Thought #40. Verdict: guilty 2/2.

I went to a library and asked for a copy of the newspapers that had been mentioning or examining any fact related to the crimes. I can still see legitimate fear in the face of the librarian when she saw me, it’s an image that I will never forget. I picked up the pile of papers and studied it carefully, taking notes in a little notebook: locations, names of the victims, times and dates. In short, I tried to gather as much information as I could, in an attempt to clear up my mind. My life was a real mess as I couldn’t foresee what would be my next movement. I couldn’t think clearly. When I handed out the material to the librarian I had a hunch that something didn’t dovetail.

For the next four weeks I visited the crime scenes and to my surprise, I couldn’t recall any of those places. People would run away from me as though I was a plague-ridden dog. Maybe I wasn’t doing myself any favours by wandering around like a madman. On one occasion, someone summoned the police and I was taken to the nearest police station, held in custody in a cell and then questioned. After 24 hours, they had to release me as they didn’t have any crime to pin on me.

Exhausted by the efforts expended in trying to shed light on the mysterious circumstances of those crimes, I had no option but to visit my old psychiatrist and friend. He received me at his office and we affectionately hugged each other. I needed therapy. During the following five months I did nothing but visit him. It took us more than twenty sessions to understand what was going on. Schizophrenia didn’t prevent me from bringing back my memories and I hadn’t tried to blot them out. Apparently, I could have been a victim of a misleading investigation and I could have been accused for want of any other potential suspect.

Unfortunately, society often attributes people who suffer from a mental illness with aggressive traits. Say the words disorder and crime and our brain would end up making a strong connection that would eventually make it impossible for us to see the forest for the trees. I’m unable to hurt anyone. But appearances, more often than not, are deceptive.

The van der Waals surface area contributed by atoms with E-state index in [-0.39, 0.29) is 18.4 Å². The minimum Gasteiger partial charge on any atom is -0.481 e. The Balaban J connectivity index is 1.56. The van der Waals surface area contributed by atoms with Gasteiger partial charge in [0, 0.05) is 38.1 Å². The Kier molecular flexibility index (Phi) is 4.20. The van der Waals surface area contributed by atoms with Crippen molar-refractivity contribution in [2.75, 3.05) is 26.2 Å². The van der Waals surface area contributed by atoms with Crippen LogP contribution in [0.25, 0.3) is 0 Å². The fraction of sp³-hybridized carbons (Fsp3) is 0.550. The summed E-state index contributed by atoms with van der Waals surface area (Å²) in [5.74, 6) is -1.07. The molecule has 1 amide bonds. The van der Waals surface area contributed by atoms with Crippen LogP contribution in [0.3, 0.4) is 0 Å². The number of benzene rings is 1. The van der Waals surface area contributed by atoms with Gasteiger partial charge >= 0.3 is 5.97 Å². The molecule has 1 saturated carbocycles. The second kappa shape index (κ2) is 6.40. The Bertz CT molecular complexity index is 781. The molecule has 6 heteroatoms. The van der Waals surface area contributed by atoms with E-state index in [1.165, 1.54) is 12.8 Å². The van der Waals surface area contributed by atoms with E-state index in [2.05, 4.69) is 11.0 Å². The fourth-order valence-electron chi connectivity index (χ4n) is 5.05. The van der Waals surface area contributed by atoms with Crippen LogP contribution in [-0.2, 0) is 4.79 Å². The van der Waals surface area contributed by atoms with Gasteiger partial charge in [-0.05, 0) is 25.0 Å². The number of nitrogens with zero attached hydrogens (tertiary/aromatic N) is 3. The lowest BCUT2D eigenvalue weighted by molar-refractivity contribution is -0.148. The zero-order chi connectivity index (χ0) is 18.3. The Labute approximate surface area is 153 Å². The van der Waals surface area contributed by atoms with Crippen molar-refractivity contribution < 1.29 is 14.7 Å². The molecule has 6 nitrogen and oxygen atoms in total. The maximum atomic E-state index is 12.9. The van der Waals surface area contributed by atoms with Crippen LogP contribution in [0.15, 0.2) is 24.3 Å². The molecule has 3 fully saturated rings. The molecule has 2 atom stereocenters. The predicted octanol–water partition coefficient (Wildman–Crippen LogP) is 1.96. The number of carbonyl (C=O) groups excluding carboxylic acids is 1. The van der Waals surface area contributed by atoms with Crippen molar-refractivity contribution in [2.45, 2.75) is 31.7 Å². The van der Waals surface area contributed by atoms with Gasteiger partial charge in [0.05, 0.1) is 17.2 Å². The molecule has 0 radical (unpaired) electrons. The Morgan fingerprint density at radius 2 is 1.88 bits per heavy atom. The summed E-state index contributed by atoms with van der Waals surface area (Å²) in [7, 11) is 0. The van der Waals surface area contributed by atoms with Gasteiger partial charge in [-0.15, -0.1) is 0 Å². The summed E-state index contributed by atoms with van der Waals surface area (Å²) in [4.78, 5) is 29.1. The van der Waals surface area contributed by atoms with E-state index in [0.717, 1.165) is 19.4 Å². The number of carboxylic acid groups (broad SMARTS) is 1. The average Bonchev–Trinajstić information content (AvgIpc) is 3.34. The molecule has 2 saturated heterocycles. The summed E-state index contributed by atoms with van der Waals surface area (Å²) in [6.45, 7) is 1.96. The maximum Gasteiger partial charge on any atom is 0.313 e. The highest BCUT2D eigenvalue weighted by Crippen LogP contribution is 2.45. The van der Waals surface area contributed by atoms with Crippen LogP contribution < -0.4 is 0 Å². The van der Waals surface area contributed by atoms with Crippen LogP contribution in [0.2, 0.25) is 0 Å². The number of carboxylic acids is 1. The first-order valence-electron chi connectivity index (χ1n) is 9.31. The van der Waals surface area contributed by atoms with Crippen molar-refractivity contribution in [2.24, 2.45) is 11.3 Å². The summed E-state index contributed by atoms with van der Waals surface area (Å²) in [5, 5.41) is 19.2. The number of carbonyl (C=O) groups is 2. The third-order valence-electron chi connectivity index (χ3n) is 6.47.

More by accident than design, the therapy helped me to remember how the trial procedure took place. The interrogation room where I was questioned before the trial was cold, lifeless and featureless. As if it were a film, a metal table with two chairs, a security door and a one way mirror. The man who conducted the questioning was the same that appeared along me in the front page of the newspaper I receive when I left prison. But it wasn’t a usual procedure. All I faced then was a brainwashing session. Well, not one but a series of sessions that undermined my confidence and my sense of reality. In less than 72 hours I admitted the crimes and signed a typewritten declaration.

I visited my doctor one more time. During the session I had the opportunity to tell him about those brainwashing sessions. 15 years in prison for a series of crimes I hadn’t been responsible for. My friend and doctor gave me a really useful piece of advice. I had to go on with my life. “Forget the past and try to recover your job.” were his final words.

I went to the hotel and had an interview with the director. A signed report from the doctor and a three-hour long meeting did the trick. I started working in the night shift, this time as a maintenance boy, giving a hand wherever I was needed. Two months later I received a telegram from an unknown source. “Only one more death. You paid for my sins. I’m no longer here.”

The morning newspaper showed a picture of a cordoned area near the police station. “The inspector in charge of the series of murderers that hit the city almost 16 years ago was found dead after committing suicide. Police sources say….”